China and its economy are notoriously difficult to analyze and evaluate. With its mix of government control and closely held data, China’s true economic performance is a closed book, making third-party analysis often seem like little more than guesswork. Reports on issues in China therefore should be taken with a huge grain of salt.
With that caveat, Bloomberg recently published an interesting story about unpaid mortgages in China that could have significant consequences akin to the subprime mortgage crisis in the U.S. that triggered the Great Recession. The real estate sector is one of the prime drivers of the Chinese economy, with construction projects and home sales being responsible for about a quarter of China’s gross domestic product, so anything that affects that sector is worthy of note.
Lately, the Chinese real estate segment has struggled in the face of a combination of issues. Developers have produced only about 60 percent of the homes they have presold to homebuyers, continuing COVID issues have caused a decline in demand for new projects, property prices in some areas have plunged, and some debt-ridden real estate developers have been unable to complete projects and have begun to default on their debts. Some homebuyers are now refusing to pay on their mortgages, either because developers have not completed the projects, or because the mortgages are for amounts greater than current property values in view of the recent decline in prices, or both. The numbers involved so far aren’t enormous, but the underlying issue is whether such a development is the first sign of a more significant trend.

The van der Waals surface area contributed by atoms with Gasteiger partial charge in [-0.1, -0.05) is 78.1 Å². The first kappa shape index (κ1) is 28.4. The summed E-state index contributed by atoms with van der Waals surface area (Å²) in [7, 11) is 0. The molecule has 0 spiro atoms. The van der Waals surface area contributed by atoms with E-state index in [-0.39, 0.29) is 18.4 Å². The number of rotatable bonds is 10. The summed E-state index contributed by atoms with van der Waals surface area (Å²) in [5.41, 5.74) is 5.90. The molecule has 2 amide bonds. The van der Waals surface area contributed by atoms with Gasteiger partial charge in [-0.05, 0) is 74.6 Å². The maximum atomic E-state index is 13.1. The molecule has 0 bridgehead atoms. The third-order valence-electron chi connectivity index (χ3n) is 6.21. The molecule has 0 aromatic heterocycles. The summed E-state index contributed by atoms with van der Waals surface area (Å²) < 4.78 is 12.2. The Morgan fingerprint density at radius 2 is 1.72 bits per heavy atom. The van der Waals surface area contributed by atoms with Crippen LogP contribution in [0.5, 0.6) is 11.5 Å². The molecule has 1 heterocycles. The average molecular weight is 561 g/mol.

China watchers are always carefully scrutinizing the meager available data about what is really happening in the world’s most populated country, and this will be an area that commands attention going forward. Our own painful experience from the 2007-2009 time period teaches what can happen when mortgages go unpaid, the real estate market craters, and what banks had considered to be assets turn out not to be assets at all. If that happens in a huge economy like China, it’s going to leave a mark on the world economy, too.